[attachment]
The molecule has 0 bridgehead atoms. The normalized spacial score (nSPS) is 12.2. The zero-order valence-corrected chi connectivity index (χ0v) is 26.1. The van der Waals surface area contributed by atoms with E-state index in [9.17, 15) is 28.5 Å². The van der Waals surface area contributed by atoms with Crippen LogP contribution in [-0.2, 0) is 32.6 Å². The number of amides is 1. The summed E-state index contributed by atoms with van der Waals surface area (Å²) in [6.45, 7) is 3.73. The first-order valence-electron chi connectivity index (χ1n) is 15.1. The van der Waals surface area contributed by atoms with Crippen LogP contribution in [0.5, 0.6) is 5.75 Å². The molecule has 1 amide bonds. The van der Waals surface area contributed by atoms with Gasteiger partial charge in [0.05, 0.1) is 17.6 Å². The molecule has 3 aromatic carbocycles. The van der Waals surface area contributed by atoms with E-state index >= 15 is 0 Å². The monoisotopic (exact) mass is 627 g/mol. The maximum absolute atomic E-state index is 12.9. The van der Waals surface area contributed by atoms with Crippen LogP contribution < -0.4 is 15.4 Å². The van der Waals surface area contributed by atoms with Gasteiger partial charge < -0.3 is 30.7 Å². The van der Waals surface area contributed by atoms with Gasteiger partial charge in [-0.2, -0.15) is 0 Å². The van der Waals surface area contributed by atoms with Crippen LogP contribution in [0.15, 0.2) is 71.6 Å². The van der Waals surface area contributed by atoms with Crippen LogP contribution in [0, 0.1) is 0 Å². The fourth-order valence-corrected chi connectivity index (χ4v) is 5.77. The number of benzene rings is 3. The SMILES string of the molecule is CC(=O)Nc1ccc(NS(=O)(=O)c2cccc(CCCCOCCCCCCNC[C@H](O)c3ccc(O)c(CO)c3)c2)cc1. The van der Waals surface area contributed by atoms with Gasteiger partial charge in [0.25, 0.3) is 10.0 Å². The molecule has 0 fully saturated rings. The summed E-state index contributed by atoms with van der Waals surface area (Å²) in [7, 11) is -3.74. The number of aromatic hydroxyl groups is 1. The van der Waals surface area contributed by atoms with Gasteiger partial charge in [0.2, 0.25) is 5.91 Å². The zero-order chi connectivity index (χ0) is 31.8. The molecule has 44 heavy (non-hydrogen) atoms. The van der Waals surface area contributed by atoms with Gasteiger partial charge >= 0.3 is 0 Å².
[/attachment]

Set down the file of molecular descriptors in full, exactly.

The molecule has 0 bridgehead atoms. The normalized spacial score (nSPS) is 12.2. The zero-order valence-corrected chi connectivity index (χ0v) is 26.1. The van der Waals surface area contributed by atoms with E-state index in [9.17, 15) is 28.5 Å². The van der Waals surface area contributed by atoms with Crippen LogP contribution in [-0.2, 0) is 32.6 Å². The number of amides is 1. The summed E-state index contributed by atoms with van der Waals surface area (Å²) in [6.45, 7) is 3.73. The first-order valence-electron chi connectivity index (χ1n) is 15.1. The van der Waals surface area contributed by atoms with Crippen LogP contribution in [0.5, 0.6) is 5.75 Å². The molecule has 1 amide bonds. The van der Waals surface area contributed by atoms with Gasteiger partial charge in [0.05, 0.1) is 17.6 Å². The molecule has 3 aromatic carbocycles. The van der Waals surface area contributed by atoms with E-state index >= 15 is 0 Å². The monoisotopic (exact) mass is 627 g/mol. The maximum absolute atomic E-state index is 12.9. The van der Waals surface area contributed by atoms with Crippen LogP contribution < -0.4 is 15.4 Å². The van der Waals surface area contributed by atoms with Gasteiger partial charge < -0.3 is 30.7 Å². The van der Waals surface area contributed by atoms with Gasteiger partial charge in [-0.2, -0.15) is 0 Å². The van der Waals surface area contributed by atoms with Crippen LogP contribution in [0.15, 0.2) is 71.6 Å². The van der Waals surface area contributed by atoms with Crippen LogP contribution in [0, 0.1) is 0 Å². The fourth-order valence-corrected chi connectivity index (χ4v) is 5.77. The number of benzene rings is 3. The SMILES string of the molecule is CC(=O)Nc1ccc(NS(=O)(=O)c2cccc(CCCCOCCCCCCNC[C@H](O)c3ccc(O)c(CO)c3)c2)cc1. The van der Waals surface area contributed by atoms with Gasteiger partial charge in [0.25, 0.3) is 10.0 Å². The molecule has 0 fully saturated rings. The summed E-state index contributed by atoms with van der Waals surface area (Å²) in [7, 11) is -3.74. The number of aromatic hydroxyl groups is 1. The van der Waals surface area contributed by atoms with Gasteiger partial charge in [0.2, 0.25) is 5.91 Å². The zero-order chi connectivity index (χ0) is 31.8. The molecule has 44 heavy (non-hydrogen) atoms. The van der Waals surface area contributed by atoms with Gasteiger partial charge >= 0.3 is 0 Å².